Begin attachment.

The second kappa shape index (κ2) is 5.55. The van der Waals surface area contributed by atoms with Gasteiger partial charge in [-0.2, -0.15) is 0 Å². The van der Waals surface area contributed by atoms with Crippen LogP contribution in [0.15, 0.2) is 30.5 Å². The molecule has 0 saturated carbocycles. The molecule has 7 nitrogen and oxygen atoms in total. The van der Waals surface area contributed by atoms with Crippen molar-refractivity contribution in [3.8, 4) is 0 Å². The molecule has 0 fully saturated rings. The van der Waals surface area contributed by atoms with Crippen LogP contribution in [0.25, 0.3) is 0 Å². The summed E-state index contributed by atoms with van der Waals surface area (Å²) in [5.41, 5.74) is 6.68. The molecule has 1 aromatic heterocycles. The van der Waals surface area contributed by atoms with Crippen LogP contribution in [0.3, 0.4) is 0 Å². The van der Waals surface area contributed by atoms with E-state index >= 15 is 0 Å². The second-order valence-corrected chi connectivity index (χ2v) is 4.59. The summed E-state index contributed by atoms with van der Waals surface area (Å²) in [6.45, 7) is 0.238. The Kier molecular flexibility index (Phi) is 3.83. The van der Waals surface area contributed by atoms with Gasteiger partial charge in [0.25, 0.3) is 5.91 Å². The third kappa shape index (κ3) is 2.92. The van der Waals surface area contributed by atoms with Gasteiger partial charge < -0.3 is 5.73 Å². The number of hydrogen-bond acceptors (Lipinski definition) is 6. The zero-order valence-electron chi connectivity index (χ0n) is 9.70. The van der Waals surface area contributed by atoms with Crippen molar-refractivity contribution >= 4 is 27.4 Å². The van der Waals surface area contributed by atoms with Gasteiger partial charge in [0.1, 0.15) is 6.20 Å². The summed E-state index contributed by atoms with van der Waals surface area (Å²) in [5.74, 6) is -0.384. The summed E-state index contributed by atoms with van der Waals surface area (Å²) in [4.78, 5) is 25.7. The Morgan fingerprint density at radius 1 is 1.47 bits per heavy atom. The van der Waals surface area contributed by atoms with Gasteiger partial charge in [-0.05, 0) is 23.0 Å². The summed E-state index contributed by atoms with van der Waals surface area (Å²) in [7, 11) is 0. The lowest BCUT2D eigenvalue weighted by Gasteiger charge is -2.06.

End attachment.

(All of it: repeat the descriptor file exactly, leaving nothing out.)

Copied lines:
The second kappa shape index (κ2) is 5.55. The van der Waals surface area contributed by atoms with Gasteiger partial charge in [-0.2, -0.15) is 0 Å². The van der Waals surface area contributed by atoms with Crippen LogP contribution in [0.15, 0.2) is 30.5 Å². The molecule has 0 saturated carbocycles. The molecule has 7 nitrogen and oxygen atoms in total. The van der Waals surface area contributed by atoms with Crippen molar-refractivity contribution in [3.8, 4) is 0 Å². The molecule has 0 fully saturated rings. The van der Waals surface area contributed by atoms with Crippen LogP contribution in [0.25, 0.3) is 0 Å². The summed E-state index contributed by atoms with van der Waals surface area (Å²) in [5.41, 5.74) is 6.68. The molecule has 1 aromatic heterocycles. The van der Waals surface area contributed by atoms with Crippen LogP contribution in [0.3, 0.4) is 0 Å². The van der Waals surface area contributed by atoms with E-state index >= 15 is 0 Å². The second-order valence-corrected chi connectivity index (χ2v) is 4.59. The summed E-state index contributed by atoms with van der Waals surface area (Å²) in [6.45, 7) is 0.238. The Kier molecular flexibility index (Phi) is 3.83. The van der Waals surface area contributed by atoms with Gasteiger partial charge in [0.25, 0.3) is 5.91 Å². The third kappa shape index (κ3) is 2.92. The van der Waals surface area contributed by atoms with Gasteiger partial charge < -0.3 is 5.73 Å². The number of hydrogen-bond acceptors (Lipinski definition) is 6. The zero-order valence-electron chi connectivity index (χ0n) is 9.70. The van der Waals surface area contributed by atoms with Crippen molar-refractivity contribution >= 4 is 27.4 Å². The van der Waals surface area contributed by atoms with Gasteiger partial charge in [0.1, 0.15) is 6.20 Å². The summed E-state index contributed by atoms with van der Waals surface area (Å²) in [5.74, 6) is -0.384. The summed E-state index contributed by atoms with van der Waals surface area (Å²) in [4.78, 5) is 25.7. The Morgan fingerprint density at radius 1 is 1.47 bits per heavy atom. The van der Waals surface area contributed by atoms with Gasteiger partial charge in [-0.05, 0) is 23.0 Å². The summed E-state index contributed by atoms with van der Waals surface area (Å²) in [7, 11) is 0. The lowest BCUT2D eigenvalue weighted by Gasteiger charge is -2.06.